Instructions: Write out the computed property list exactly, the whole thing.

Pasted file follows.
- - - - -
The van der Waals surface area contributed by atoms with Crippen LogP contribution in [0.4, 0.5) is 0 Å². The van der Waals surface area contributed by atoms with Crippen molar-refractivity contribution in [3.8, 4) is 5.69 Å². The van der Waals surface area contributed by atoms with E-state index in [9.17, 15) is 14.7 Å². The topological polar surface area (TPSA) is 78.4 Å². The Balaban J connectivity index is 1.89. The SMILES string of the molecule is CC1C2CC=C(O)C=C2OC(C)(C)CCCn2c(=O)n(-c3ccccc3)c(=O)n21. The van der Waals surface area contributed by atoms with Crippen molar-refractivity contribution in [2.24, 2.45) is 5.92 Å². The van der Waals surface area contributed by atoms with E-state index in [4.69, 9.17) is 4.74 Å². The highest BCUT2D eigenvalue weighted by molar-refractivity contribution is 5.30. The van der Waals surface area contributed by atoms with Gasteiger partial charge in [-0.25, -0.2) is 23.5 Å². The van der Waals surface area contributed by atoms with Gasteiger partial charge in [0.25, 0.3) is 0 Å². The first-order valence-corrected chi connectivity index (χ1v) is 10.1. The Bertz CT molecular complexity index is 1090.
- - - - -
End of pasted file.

The van der Waals surface area contributed by atoms with Crippen LogP contribution in [0.4, 0.5) is 0 Å². The van der Waals surface area contributed by atoms with Crippen molar-refractivity contribution in [3.8, 4) is 5.69 Å². The van der Waals surface area contributed by atoms with E-state index in [9.17, 15) is 14.7 Å². The topological polar surface area (TPSA) is 78.4 Å². The Balaban J connectivity index is 1.89. The SMILES string of the molecule is CC1C2CC=C(O)C=C2OC(C)(C)CCCn2c(=O)n(-c3ccccc3)c(=O)n21. The van der Waals surface area contributed by atoms with Crippen molar-refractivity contribution in [2.24, 2.45) is 5.92 Å². The van der Waals surface area contributed by atoms with E-state index in [4.69, 9.17) is 4.74 Å². The highest BCUT2D eigenvalue weighted by molar-refractivity contribution is 5.30. The van der Waals surface area contributed by atoms with Gasteiger partial charge in [-0.25, -0.2) is 23.5 Å². The van der Waals surface area contributed by atoms with Gasteiger partial charge in [0.25, 0.3) is 0 Å². The first-order valence-corrected chi connectivity index (χ1v) is 10.1. The Bertz CT molecular complexity index is 1090.